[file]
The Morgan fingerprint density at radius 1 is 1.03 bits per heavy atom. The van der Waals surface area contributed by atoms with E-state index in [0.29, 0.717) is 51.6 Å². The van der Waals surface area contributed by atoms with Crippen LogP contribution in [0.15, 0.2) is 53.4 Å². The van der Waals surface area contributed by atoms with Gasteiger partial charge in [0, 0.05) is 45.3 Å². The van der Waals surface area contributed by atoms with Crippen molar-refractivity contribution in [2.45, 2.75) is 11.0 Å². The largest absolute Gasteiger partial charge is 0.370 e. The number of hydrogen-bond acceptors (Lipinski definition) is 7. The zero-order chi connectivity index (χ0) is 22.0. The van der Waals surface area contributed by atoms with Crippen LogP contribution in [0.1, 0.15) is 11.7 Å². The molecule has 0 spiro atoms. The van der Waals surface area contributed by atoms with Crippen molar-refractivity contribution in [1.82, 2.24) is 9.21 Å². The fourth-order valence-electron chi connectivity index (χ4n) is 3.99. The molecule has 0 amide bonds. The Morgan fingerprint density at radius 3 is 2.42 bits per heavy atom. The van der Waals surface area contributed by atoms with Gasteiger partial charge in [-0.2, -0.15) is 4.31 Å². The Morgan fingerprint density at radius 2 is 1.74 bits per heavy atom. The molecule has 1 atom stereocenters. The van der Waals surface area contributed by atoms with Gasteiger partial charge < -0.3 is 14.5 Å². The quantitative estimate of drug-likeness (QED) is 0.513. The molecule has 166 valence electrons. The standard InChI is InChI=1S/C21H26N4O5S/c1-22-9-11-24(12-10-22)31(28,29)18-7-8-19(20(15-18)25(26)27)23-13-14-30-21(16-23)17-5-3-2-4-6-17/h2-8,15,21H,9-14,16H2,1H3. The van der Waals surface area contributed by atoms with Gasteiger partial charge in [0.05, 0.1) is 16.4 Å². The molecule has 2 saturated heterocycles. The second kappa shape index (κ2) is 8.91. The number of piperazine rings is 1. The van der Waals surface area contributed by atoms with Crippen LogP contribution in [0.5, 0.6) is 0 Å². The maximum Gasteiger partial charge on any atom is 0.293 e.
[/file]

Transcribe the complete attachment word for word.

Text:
The Morgan fingerprint density at radius 1 is 1.03 bits per heavy atom. The van der Waals surface area contributed by atoms with E-state index in [0.29, 0.717) is 51.6 Å². The van der Waals surface area contributed by atoms with Crippen LogP contribution in [0.15, 0.2) is 53.4 Å². The van der Waals surface area contributed by atoms with Gasteiger partial charge in [0, 0.05) is 45.3 Å². The van der Waals surface area contributed by atoms with Crippen molar-refractivity contribution in [2.45, 2.75) is 11.0 Å². The largest absolute Gasteiger partial charge is 0.370 e. The number of hydrogen-bond acceptors (Lipinski definition) is 7. The zero-order chi connectivity index (χ0) is 22.0. The van der Waals surface area contributed by atoms with Crippen LogP contribution in [0.1, 0.15) is 11.7 Å². The molecule has 0 spiro atoms. The van der Waals surface area contributed by atoms with Crippen molar-refractivity contribution in [1.82, 2.24) is 9.21 Å². The fourth-order valence-electron chi connectivity index (χ4n) is 3.99. The molecule has 0 amide bonds. The Morgan fingerprint density at radius 3 is 2.42 bits per heavy atom. The van der Waals surface area contributed by atoms with Gasteiger partial charge in [-0.2, -0.15) is 4.31 Å². The Morgan fingerprint density at radius 2 is 1.74 bits per heavy atom. The molecule has 1 atom stereocenters. The van der Waals surface area contributed by atoms with Gasteiger partial charge < -0.3 is 14.5 Å². The quantitative estimate of drug-likeness (QED) is 0.513. The molecule has 166 valence electrons. The standard InChI is InChI=1S/C21H26N4O5S/c1-22-9-11-24(12-10-22)31(28,29)18-7-8-19(20(15-18)25(26)27)23-13-14-30-21(16-23)17-5-3-2-4-6-17/h2-8,15,21H,9-14,16H2,1H3. The van der Waals surface area contributed by atoms with Gasteiger partial charge in [0.05, 0.1) is 16.4 Å². The molecule has 2 saturated heterocycles. The second kappa shape index (κ2) is 8.91. The number of piperazine rings is 1. The van der Waals surface area contributed by atoms with Crippen LogP contribution in [0.5, 0.6) is 0 Å². The maximum Gasteiger partial charge on any atom is 0.293 e.